Twiga is applying for a new accreditation standard AS9100 Revision “D”, which will allow them to sell their products in a highly regulated environment. However, to achieve this standard, the existing business process needed to be reviewed to improve the overall communication significantly, remove waste from the system and make efficiency gains. This required introducing new processes and systems to integrate all the departments. This will enable end-to-end information flows and improve monitoring and visibility of activities which is one of the significant requirements for the new accreditation standard. As a result, Twiga has commissioned you to analyse critical functional areas and activities within the organisation and propose recommendations for improvements to achieve its objectives. You should mostly focus on the current situation outlined below to complete your assessment for this module.
Current Situation During the initial analysis in the sales and distribution departments, the following activities: quotes, sales orders, distribution, and production orders are raised by staff members from the sales and distribution department. Some of the activities include using spreadsheets to process stock requirements information, which is then is used to feed the production order. Most of the business-critical information is currently being processed manually either using word documents or spreadsheet forms, which is undoubtedly causing a lot of duplication. The section below outlines the steps that would be taken when a customer contacts the sales team until the order is delivered.
A customer can contact the sales department either by phone, email or the website. Once a query is received, one of the sales personnel (there are only four sales personnel), would check to see if the customer is a new customer or an existing customer. If it is a new customer, the customer details will be entered into an excel file that holds customer details; if some details are missing, they will contact the customer to collect all the missing information. If the query is from existing customers or once the details are entered, the query is processed by the salesperson, and a quotation will be sent to the customer by email as a PDF document. The quotation will include product prices, any discounts, and delivery costs and timeline. If the customer request for amendments to the quote or any discount, the salesperson would send this request to the sales manager for approval. If the manager approves the new price or discount, the quote is sent to the customer again.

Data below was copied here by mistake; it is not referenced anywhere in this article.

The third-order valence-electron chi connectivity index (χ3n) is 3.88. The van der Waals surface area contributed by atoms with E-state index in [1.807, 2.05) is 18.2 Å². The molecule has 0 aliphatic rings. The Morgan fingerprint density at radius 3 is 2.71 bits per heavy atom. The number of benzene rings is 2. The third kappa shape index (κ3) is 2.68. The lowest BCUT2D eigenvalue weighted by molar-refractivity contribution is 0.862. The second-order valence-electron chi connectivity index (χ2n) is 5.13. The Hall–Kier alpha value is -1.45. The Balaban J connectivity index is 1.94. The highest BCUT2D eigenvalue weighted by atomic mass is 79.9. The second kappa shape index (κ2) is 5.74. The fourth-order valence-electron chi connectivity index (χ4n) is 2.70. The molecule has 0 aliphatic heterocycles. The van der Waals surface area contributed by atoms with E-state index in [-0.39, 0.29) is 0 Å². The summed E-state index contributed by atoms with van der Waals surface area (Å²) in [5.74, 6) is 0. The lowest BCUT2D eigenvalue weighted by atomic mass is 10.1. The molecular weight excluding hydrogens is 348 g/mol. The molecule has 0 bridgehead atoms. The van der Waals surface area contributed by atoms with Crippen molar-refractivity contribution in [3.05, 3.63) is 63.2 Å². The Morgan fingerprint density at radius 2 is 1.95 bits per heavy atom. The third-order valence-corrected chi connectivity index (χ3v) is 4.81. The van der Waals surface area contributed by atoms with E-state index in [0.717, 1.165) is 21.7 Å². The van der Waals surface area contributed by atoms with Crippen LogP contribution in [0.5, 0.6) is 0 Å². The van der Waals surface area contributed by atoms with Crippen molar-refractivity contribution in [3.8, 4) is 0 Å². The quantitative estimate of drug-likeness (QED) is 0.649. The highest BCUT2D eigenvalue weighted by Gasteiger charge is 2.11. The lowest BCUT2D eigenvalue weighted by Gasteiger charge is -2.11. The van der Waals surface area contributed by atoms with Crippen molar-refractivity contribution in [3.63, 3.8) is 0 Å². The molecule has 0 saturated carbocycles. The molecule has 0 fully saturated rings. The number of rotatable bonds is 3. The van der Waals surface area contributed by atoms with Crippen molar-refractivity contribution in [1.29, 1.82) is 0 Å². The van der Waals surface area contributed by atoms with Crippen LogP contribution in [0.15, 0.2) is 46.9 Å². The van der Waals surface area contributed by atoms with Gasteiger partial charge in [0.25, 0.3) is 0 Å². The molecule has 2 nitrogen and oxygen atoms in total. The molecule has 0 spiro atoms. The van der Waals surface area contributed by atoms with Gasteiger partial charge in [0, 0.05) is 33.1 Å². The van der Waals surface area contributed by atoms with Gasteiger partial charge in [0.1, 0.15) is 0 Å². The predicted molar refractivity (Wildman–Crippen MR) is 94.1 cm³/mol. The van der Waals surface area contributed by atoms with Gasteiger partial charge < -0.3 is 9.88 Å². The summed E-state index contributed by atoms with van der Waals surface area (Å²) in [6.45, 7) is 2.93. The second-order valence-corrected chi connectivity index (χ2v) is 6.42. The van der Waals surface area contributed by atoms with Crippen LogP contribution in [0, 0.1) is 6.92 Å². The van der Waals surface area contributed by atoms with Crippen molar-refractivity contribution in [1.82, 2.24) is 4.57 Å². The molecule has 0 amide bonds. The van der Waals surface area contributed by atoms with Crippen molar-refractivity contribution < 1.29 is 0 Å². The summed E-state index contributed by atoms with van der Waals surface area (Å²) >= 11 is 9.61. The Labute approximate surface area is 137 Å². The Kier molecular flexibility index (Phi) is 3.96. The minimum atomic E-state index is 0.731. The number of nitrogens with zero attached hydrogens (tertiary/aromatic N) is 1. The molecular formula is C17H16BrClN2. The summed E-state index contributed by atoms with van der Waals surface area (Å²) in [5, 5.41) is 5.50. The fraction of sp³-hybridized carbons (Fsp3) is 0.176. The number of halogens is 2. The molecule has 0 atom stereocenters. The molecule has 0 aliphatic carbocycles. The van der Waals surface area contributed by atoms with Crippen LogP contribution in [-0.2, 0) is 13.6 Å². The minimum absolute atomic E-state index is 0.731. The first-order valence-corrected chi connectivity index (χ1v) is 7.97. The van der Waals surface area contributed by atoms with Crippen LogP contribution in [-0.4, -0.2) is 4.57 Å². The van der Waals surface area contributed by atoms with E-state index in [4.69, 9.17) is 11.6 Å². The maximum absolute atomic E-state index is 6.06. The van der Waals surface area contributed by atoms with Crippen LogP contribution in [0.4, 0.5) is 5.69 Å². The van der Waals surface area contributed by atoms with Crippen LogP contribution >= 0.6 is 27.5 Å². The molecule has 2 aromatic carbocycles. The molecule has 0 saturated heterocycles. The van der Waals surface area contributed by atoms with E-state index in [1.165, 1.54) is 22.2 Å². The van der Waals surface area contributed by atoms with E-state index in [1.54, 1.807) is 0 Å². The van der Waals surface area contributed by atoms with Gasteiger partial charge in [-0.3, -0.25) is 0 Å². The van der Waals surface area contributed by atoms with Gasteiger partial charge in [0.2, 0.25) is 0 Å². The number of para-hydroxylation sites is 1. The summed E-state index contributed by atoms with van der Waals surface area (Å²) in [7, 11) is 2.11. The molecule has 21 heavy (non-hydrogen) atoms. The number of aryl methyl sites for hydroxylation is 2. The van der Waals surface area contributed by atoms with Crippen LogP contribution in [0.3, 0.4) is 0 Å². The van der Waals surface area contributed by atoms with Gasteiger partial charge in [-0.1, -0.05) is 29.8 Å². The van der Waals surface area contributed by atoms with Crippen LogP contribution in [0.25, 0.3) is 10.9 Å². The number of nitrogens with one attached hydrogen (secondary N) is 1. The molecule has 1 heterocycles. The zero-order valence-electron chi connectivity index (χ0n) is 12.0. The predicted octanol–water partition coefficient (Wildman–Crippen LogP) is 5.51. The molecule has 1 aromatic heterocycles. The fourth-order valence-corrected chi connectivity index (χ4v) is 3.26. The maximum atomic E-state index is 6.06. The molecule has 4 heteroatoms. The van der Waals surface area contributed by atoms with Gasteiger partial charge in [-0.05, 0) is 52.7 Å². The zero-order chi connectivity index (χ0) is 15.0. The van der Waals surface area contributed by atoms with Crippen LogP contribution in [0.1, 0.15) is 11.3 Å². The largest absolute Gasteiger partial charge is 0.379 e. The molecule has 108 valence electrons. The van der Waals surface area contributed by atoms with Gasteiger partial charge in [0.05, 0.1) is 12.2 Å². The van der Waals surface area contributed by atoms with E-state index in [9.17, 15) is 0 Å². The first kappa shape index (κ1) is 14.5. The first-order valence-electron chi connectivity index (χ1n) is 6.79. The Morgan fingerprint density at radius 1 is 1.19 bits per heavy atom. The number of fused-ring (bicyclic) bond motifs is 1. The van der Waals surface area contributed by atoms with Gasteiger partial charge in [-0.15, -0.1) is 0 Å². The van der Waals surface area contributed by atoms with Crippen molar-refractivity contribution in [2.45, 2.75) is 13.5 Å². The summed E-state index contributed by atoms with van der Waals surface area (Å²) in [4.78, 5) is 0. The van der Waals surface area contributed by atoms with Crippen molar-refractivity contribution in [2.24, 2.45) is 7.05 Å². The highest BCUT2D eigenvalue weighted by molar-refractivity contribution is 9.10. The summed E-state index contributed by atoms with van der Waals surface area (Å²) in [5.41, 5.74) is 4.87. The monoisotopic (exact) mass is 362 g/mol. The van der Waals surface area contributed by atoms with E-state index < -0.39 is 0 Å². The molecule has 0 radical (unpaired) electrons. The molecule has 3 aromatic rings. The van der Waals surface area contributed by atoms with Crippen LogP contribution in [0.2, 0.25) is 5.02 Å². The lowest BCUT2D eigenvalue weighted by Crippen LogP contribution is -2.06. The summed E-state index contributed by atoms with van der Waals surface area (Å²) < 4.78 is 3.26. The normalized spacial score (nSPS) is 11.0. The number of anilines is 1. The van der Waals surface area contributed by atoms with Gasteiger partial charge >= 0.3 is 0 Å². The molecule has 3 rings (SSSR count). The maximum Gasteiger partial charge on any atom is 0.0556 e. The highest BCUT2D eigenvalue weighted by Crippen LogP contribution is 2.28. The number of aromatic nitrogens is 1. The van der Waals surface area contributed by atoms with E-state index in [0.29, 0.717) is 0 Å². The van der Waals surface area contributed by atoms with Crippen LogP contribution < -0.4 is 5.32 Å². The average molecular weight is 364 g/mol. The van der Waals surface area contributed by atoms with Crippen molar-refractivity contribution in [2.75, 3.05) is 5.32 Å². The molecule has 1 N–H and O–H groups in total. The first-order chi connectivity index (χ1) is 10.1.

If the customer does not accept the quote, this would be marked as ‘unsuccessful complete’, but the customer records would not be deleted from the excel file as it will be used for marketing (if consent is given). If the customer accepts the quotation, it will be marked ‘successful move to order’. For new customers, at this point, the salesperson will request their banking details when this information is provided, the customer's details from the excel file and banking details are entered into the ERP system to create the unique customer number. In all instances, if the quotation is accepted, the quotation details are entered into the ERP system, and then a sales order is created which contains the agreed price, quantity and the delivery schedule. The delivery schedule is manually calculated depending on a weekly stock report issued by the despatch department.